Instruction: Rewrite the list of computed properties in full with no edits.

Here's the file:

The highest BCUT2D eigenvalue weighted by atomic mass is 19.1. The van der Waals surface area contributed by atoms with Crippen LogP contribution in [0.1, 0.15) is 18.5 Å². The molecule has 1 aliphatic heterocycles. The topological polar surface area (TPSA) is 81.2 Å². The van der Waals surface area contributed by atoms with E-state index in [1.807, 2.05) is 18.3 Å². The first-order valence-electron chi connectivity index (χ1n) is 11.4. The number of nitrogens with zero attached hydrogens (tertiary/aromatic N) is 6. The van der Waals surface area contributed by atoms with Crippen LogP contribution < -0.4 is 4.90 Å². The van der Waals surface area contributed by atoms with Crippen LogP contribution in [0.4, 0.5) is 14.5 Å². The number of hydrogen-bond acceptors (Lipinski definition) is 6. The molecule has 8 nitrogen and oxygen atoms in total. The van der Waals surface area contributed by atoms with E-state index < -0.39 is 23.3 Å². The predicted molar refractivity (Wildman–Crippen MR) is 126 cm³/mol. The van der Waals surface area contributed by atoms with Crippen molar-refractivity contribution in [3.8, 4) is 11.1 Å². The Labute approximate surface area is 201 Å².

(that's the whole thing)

The highest BCUT2D eigenvalue weighted by atomic mass is 19.1. The van der Waals surface area contributed by atoms with Crippen LogP contribution in [0.1, 0.15) is 18.5 Å². The molecule has 1 aliphatic heterocycles. The topological polar surface area (TPSA) is 81.2 Å². The van der Waals surface area contributed by atoms with E-state index in [1.807, 2.05) is 18.3 Å². The first-order valence-electron chi connectivity index (χ1n) is 11.4. The number of nitrogens with zero attached hydrogens (tertiary/aromatic N) is 6. The van der Waals surface area contributed by atoms with Crippen LogP contribution < -0.4 is 4.90 Å². The van der Waals surface area contributed by atoms with Crippen LogP contribution in [0.4, 0.5) is 14.5 Å². The number of hydrogen-bond acceptors (Lipinski definition) is 6. The molecule has 8 nitrogen and oxygen atoms in total. The van der Waals surface area contributed by atoms with E-state index < -0.39 is 23.3 Å². The predicted molar refractivity (Wildman–Crippen MR) is 126 cm³/mol. The van der Waals surface area contributed by atoms with Crippen molar-refractivity contribution in [3.8, 4) is 11.1 Å². The Labute approximate surface area is 201 Å².